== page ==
I may have Ã¢â‚¬Ëœlibertarian leaningsÃ¢â‚¬â„¢, but my concern is that regulation is applied only when circumstances demand – not on whim alone. Moreover, regulation must be appropriate. Sometimes (an example is prohibition of murder), regulation should be strict and rigorously enforced. In other cases I believe thereÃ¢â‚¬â„¢s a strong case for a hands-off approach. Unnecessary regulation is a nuisance; inappropriate regulation can be downright dangerous. It all depends on the specifics of the case.
AustraliaÃ¢â‚¬â„¢s Dispute over Internet Censorship
In the run up to the last Federal election, just a few days before the poll, the ultimately victorious Australian Labor Party released a Ã¢â‚¬ËœCyber-safety PolicyÃ¢â‚¬â„¢. Internet censorship via ISP-level Ã¢â‚¬ËœfilteringÃ¢â‚¬â„¢ was featured in the policy. The exact words were: Ã¢â‚¬Å“A Rudd Labor Government will require ISPs to offer a Ã¢â‚¬Ëœclean feedÃ¢â‚¬â„¢ internet service to all homes, schools and public internet points accessible by children, such as public libraries.Ã¢â‚¬Â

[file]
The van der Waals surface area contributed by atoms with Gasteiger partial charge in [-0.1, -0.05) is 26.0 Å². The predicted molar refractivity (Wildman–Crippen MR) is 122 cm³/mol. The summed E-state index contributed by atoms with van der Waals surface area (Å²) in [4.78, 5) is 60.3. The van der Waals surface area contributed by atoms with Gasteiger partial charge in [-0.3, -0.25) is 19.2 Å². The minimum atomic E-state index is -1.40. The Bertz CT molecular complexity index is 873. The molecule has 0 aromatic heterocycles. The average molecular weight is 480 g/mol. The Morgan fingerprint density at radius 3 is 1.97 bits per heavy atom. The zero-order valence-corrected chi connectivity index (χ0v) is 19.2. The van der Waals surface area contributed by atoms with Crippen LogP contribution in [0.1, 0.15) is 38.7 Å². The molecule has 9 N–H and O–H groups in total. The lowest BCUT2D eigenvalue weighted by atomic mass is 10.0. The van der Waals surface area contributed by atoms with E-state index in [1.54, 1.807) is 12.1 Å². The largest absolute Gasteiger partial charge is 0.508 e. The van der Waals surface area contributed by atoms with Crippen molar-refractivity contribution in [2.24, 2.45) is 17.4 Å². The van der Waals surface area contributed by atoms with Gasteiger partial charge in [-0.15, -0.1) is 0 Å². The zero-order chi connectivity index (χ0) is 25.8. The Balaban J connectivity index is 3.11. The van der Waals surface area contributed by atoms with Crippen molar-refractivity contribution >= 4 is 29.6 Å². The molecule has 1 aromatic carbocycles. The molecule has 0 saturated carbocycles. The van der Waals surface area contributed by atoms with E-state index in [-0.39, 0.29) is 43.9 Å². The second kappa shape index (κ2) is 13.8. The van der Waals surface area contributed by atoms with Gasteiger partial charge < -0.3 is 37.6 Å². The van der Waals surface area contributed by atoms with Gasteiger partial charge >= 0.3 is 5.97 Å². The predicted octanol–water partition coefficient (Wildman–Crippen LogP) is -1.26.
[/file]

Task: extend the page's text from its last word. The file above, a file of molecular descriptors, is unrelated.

Not surprisingly, few people noticed or discussed this policy at the time. There was plenty else going onÃ¢â‚¬Â¦ the Government was about to change.After LaborÃ¢â‚¬â„¢s victory, Senator Stephen Conroy was appointed Minister for Broadband, Communications and the Digital Economy. ItÃ¢â‚¬â„¢s a crucial portfolio, especially given the Rudd GovernmentÃ¢â‚¬â„¢s welcome acknowledgement of the importance of the Internet to AustraliaÃ¢â‚¬â„¢s future.
One might expect that most ofÃ‚Â Senator ConroyÃ¢â‚¬â„¢s attention these days is dedicated to the thorny issue of the promised new continental broadband rollout. If not, it helps explain why this policy may be going nowhere fast.
A national broadband upgrade is one policy for which the Rudd Government most certainly does have a mandate. Many Australians – including business interests – are dissatisfied with our broadband speeds, which are often well below world best practice. Improving the network is a complex task and requires skillful Ministerial oversight.